Rack Design & InstallationRack Repair & Reconfiguration

Roll Formed Versus Structural Racking: Key Differences

When it comes to designing, engineering and manufacturing pallet racks, RMI’s ANSI MH16.1-2012: Specification applies to both of the two main rack construction types: roll formed and structural. That’s because both are made of steel and both are more than capable of holding and storing heavy loads.

But how do you know which type is the better choice for your operation? To decide, it’s first important to understand the differences between the two types across five key areas: manufacturing process, durability, application type, configuration requirements, and cost. Here’s an exploration of each of those characteristics.

Manufacturing Process: Roll formed rack is made of sheet steel roll-formed into a structural shape. After a full roll of steel is slit into narrower widths, each section is then run through a machine outfitted with a series of rollers that progressively form the steel to create a structural shape that is later cut to length. The shapes are then bolted or welded together to create the racking columns, beams and other components. Conversely, structural rack is built from hot rolled structural steel components. The structural shape profiles (typically C, I or angle) of these components are created at the steel mill and do not need additional bending or forming to be incorporated into the rack structure. The structural steel profiles are cut to length to form racking components, including columns and beams.

Durability: Roll formed rack tends to be built from lighter, thinner material, while structural rack is usually thicker and heavier—particularly in the corners. Both offer high strength, can carry equally heavy loads and (when used properly) will provide years of safe, trouble free service. One selection consideration is that roll formed racking is more easily damaged by an impact from a forklift truck than structural rack. When impact damage occurs, roll formed rack sections are difficult to repair and return to their original shape and load bearing capacity (to mitigate the damage, a variety of accessories and rack guards can be deployed to protect the uprights). In contrast, because of its heavier construction and steel thickness, structural rack is less likely to be damaged by a forklift impact and, when damaged, can often be repaired more easily.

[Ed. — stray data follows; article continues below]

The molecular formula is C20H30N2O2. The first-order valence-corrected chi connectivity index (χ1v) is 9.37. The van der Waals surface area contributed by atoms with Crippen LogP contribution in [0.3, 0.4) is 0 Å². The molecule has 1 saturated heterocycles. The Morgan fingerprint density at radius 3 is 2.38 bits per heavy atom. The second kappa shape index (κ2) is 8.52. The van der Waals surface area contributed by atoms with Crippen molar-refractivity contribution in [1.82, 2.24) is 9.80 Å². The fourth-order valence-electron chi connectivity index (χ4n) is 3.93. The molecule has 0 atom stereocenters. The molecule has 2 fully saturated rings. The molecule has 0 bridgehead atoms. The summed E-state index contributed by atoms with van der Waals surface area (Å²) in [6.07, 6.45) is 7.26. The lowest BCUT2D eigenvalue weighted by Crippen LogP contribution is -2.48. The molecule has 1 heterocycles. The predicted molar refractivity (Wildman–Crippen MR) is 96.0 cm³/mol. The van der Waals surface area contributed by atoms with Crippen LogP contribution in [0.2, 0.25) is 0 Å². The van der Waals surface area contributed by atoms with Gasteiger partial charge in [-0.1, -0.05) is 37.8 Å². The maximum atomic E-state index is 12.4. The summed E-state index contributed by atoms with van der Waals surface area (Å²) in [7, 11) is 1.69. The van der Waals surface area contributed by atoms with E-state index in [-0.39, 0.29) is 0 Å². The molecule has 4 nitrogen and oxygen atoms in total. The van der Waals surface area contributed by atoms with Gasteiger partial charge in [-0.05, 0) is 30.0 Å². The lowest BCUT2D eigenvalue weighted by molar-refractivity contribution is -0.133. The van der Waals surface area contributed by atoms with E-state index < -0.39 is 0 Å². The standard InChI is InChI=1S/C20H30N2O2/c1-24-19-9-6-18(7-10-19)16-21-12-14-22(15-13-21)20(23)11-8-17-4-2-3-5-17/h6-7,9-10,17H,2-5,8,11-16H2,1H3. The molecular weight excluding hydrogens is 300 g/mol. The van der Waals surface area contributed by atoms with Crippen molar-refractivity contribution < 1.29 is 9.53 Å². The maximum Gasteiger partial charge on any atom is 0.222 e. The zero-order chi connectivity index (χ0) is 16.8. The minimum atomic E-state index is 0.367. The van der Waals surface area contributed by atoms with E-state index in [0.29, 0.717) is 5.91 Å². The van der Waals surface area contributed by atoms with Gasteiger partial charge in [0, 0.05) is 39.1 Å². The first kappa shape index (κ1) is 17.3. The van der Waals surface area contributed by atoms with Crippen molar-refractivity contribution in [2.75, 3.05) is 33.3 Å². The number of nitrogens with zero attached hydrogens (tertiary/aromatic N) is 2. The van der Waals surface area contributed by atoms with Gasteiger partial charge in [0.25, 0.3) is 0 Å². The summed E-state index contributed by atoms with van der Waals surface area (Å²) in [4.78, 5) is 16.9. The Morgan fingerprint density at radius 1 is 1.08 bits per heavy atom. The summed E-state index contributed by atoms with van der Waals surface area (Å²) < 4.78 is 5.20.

Application Type: Operations where there is infrequent forklift damage are well served by roll-formed racking. These include big-box warehouse and home improvement stores, as well as a wide variety of other applications where there are not typically high levels of vehicle traffic in the aisles. Conversely, facilities with significant vehicle traffic (forklifts, pallet jacks, and other material handling equipment) that frequently accesses products at multiple rack elevations may be more prone to damage from impacts, making them a good application for heavy-duty structural pallet racking. Industries like grocery, food, beverage and cold storage have mostly adopted structural racking systems in their warehouses because of their high volumes of throughput, large fleets of forklifts, and multiple daily load handling demands.

Configuration Requirements: Both roll formed and structural rack can be configured to virtually any type of storage configuration (selective, double deep, push back, and more). Because the beams click in place with limited bolted hardware, roll form is fast and easy to assemble and reconfigure, making it adaptable to changing pallet load dimensions. With its bolted connections, structural rack may take slightly more time to install, but the bolts provide a positive connection that ensures components are not dislodged by lift trucks.

Cost: Because it is constructed from lighter steel sections, roll form rack is normally less expensive than structural rack. It can also take less time to install or reconfigure, as the beams and uprights click into place via a teardrop shaped connection. Conversely, structural rack components are normally bolted together and must be tightened manually. As noted above, however, in an impact-prone operation, the return on investment in structural racking can be advantageous due to their inherent damage resistance.

Have more rack system questions? Visit RMI’s page of frequently asked questions, here.